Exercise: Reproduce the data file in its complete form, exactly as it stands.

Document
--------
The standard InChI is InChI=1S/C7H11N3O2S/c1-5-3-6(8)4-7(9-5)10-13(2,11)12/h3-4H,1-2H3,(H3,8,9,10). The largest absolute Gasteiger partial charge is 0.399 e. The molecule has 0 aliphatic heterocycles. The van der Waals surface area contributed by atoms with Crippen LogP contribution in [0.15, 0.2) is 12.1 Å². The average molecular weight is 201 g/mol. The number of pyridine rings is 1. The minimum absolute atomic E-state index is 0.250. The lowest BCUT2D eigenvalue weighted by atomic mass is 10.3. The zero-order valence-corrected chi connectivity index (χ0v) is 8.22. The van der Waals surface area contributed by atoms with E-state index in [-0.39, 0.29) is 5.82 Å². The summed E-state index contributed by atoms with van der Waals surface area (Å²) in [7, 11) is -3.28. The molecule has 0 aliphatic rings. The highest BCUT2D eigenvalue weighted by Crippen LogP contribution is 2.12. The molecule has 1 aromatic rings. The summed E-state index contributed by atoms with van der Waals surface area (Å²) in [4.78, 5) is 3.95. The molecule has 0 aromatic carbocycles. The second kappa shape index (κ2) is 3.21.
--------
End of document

The standard InChI is InChI=1S/C7H11N3O2S/c1-5-3-6(8)4-7(9-5)10-13(2,11)12/h3-4H,1-2H3,(H3,8,9,10). The largest absolute Gasteiger partial charge is 0.399 e. The molecule has 0 aliphatic heterocycles. The van der Waals surface area contributed by atoms with Crippen LogP contribution in [0.15, 0.2) is 12.1 Å². The average molecular weight is 201 g/mol. The number of pyridine rings is 1. The minimum absolute atomic E-state index is 0.250. The lowest BCUT2D eigenvalue weighted by atomic mass is 10.3. The zero-order valence-corrected chi connectivity index (χ0v) is 8.22. The van der Waals surface area contributed by atoms with E-state index in [-0.39, 0.29) is 5.82 Å². The summed E-state index contributed by atoms with van der Waals surface area (Å²) in [7, 11) is -3.28. The molecule has 0 aliphatic rings. The highest BCUT2D eigenvalue weighted by Crippen LogP contribution is 2.12. The molecule has 1 aromatic rings. The summed E-state index contributed by atoms with van der Waals surface area (Å²) in [4.78, 5) is 3.95. The molecule has 0 aromatic carbocycles. The second kappa shape index (κ2) is 3.21.